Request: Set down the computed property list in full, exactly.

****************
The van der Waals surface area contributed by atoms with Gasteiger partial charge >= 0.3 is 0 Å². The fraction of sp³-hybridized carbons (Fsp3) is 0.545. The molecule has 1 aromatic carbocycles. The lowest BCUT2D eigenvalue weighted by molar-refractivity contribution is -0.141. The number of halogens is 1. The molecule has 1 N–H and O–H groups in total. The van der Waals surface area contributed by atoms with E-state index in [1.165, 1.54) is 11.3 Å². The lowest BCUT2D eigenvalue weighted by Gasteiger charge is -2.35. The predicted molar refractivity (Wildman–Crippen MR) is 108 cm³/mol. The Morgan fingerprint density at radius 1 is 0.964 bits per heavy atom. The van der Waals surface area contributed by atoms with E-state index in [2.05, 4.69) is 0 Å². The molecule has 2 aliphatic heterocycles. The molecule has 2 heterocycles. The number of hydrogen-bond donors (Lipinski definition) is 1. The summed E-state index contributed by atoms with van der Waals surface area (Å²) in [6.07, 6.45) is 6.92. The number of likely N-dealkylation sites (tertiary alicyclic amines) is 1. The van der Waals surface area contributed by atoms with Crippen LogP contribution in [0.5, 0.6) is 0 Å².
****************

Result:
The van der Waals surface area contributed by atoms with Gasteiger partial charge >= 0.3 is 0 Å². The fraction of sp³-hybridized carbons (Fsp3) is 0.545. The molecule has 1 aromatic carbocycles. The lowest BCUT2D eigenvalue weighted by molar-refractivity contribution is -0.141. The number of halogens is 1. The molecule has 1 N–H and O–H groups in total. The van der Waals surface area contributed by atoms with E-state index in [1.165, 1.54) is 11.3 Å². The lowest BCUT2D eigenvalue weighted by Gasteiger charge is -2.35. The predicted molar refractivity (Wildman–Crippen MR) is 108 cm³/mol. The Morgan fingerprint density at radius 1 is 0.964 bits per heavy atom. The van der Waals surface area contributed by atoms with E-state index in [2.05, 4.69) is 0 Å². The molecule has 2 aliphatic heterocycles. The molecule has 2 heterocycles. The number of hydrogen-bond donors (Lipinski definition) is 1. The summed E-state index contributed by atoms with van der Waals surface area (Å²) in [6.07, 6.45) is 6.92. The number of likely N-dealkylation sites (tertiary alicyclic amines) is 1. The van der Waals surface area contributed by atoms with Crippen LogP contribution in [0.5, 0.6) is 0 Å².